Purpose: To deal with ambiguity as students anticipate the contents of an article.
Info: Students receive the first sentence to each paragraph of an article. This activity works best with intermediate and advanced students, although lower-intermediate classes can benefit too. The article selected by the teacher should be limited to two or three hundred words, else the class won't have the opportunity to apply the information in meaningful activities.
Step One: The teacher writes the title of the article on the board. He may alternatively dictate the title. However, all future information should be placed on the board if initially written there. If the title is initially dictated, then all future information should be similarly given orally.
Students work in pairs or small groups to discuss the possible contents of the article. The teacher should allot several minutes for the conversation.
Step Two: The teacher now writes or dictates the first sentence of the first paragraph of the article to the class. Students work in the same pairs or groups as before. Although the first sentence may provide limited information, students nevertheless need to discuss the possible contents. A certain tolerance to ambiguity and guesswork proves very important.
Students should try to remember the information for subsequent steps. This will help them speculate on the contents of the other paragraphs. If necessary, one student may jot down a few notes for later reference.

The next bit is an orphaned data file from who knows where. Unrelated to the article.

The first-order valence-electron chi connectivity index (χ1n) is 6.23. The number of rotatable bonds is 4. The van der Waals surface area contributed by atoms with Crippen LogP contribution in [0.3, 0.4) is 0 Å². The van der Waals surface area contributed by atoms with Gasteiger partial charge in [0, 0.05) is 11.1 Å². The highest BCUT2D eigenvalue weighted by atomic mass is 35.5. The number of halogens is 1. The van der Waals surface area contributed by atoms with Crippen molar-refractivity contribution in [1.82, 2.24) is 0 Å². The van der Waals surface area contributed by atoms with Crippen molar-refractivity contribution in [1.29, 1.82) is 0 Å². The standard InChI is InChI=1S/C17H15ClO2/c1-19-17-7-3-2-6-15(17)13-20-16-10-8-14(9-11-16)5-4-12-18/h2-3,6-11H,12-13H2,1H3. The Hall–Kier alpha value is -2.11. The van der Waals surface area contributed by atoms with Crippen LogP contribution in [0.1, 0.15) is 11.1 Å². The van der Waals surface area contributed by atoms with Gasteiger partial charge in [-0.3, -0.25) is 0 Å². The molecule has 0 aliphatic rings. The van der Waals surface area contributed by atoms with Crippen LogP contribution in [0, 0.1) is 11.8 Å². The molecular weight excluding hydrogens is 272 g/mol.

The teacher should allot roughly three minutes for this step, so students can effectively discuss and add detail to their opinions. Reasons should also be given for their opinions.
Step Three: The class repeats Step Two with the second paragraph, the third paragraph, and so on. Once the students have received and talked about the first sentences for each paragraph, they should have some idea of the contents of the article.
Step Four: The teacher distributes the article to the class. Students receive about five minutes to read the information and compare it to their previous discussions. Stronger classes may receive less time.
Step Five: Students return to their same pairs/groups to confirm, correct, and compare their earlier discussions with the actual article. They should also discuss why their initial conversations were the same as and/or differed with the contents.